Acting Administrator for the NHTSA David Friedman testifies before Congress as well, contending that GM didn’t provide the agency with all the information it needed.

April 7: Repairs on cars affected by the recall start at GM dealerships. Repairs are free to vehicle owners.

April 10-11: GM finds another flaw in the ignitions of the already recalled vehicles and announces that it will replace an additional part to fix the problem. Two engineers are suspended, which is GM’s first disciplinary action during the crisis. GM estimates that it will cost $1.3 billion in the first quarter to pay for all the recalls.

May 20: Four more recalls, totalling an additional 2.7 million vehicles, are announced in the US. GM agrees to pay a $35 million dollars as a civil penalty over its failure to promptly report the defect, which was actually discovered over a decade ago.

May 20: GM announces the recall of another 2.4 million cars including the Buick Enclave, Chevrolet Traverse, GMC Acadia, and Saturn Outlook; this recall concerns several problems including a defect that can cause the front seat belts to separate from the vehicles during a crash.

May 21: 218,000 Chevrolet Aveos are recalled due to a risk of overheating and fires.

May 27: The New York Times highlights the stories behind the recalls: 13 deaths and untold heartache.

June 5: The report by Valukas is released to the Board of Directors first regarding the ignition switch recall and is later released to the public on June 5, 2014, revealing a “pattern of incompetence and neglect.” Barra states that she has dismissed 15 employees for the handling of this matter.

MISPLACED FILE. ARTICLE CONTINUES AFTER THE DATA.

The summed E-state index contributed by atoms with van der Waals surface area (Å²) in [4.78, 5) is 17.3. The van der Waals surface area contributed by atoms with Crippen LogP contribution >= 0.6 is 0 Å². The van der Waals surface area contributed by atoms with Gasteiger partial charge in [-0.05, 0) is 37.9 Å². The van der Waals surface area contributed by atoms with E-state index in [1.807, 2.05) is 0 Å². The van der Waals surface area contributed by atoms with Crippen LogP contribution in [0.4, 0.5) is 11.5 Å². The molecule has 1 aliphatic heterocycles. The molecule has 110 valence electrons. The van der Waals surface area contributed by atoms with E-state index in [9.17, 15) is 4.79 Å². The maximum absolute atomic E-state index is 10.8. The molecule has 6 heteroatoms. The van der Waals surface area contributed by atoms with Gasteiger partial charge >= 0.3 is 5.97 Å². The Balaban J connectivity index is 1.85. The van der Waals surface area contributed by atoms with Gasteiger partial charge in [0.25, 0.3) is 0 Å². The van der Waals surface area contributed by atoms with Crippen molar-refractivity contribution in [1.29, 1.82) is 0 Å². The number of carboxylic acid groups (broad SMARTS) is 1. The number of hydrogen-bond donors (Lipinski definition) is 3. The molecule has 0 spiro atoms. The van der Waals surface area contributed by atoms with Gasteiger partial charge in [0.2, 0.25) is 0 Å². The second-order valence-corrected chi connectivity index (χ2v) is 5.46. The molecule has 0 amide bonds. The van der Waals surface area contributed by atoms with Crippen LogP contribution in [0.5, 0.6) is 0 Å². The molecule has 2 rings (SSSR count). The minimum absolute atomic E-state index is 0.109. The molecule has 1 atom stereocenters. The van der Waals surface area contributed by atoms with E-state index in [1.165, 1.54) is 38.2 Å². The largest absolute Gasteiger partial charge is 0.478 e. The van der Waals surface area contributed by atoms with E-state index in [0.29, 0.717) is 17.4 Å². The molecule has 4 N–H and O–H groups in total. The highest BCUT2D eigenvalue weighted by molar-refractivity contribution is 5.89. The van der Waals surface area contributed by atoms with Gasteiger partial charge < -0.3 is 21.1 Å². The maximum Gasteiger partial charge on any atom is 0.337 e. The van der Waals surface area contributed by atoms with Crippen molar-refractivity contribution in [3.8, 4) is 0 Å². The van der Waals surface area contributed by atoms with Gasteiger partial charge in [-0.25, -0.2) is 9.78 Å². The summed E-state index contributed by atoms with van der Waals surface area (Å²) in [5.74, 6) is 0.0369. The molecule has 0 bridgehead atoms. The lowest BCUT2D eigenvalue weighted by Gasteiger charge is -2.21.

June 16: Another 3 million cars are recalled, including Chevrolet Impalas and Cadillac Devilles, for a faulty ignition switch.

June 18: Mary Barra makes her second appearance before a House subcommittee regarding the defect, tied to 54 accidents and 13 deaths. She promises not to “rest until these problems are solved.”

June 20: About a half a million Chevrolet Camaros are officially recalled because of different ignition switch defects.

June 23: GM prepares to deal with the costs of the recall, hoping to settle as many injury cases as possible through the compensation fund and out of court. Mr. Feinberg will be handling this funding. The fund will begin reviewing claims on August 1, 2014.

This is in no way meant to be an exhaustive list of all the events surrounding GM’s recent recalls, and because the GM recall story has been progressing so quickly and new developments have been continually unfolding, it is important to keep track of the latest news as it is released. Although GM has said they will be notifying owners of recalled vehicles, you can also check if a recall has been issued for your vehicle using the National Highway Traffic Safety Administration’s search feature, and you can stay up to date by reviewing their reports of the latest recalls.

If you suspect that you have been injured as a result of a GM product defect, contact the Crosley Law Firm today by calling us at 877.535.4529. We offer free consultations and can help you decide if you should pursue a personal injury claim.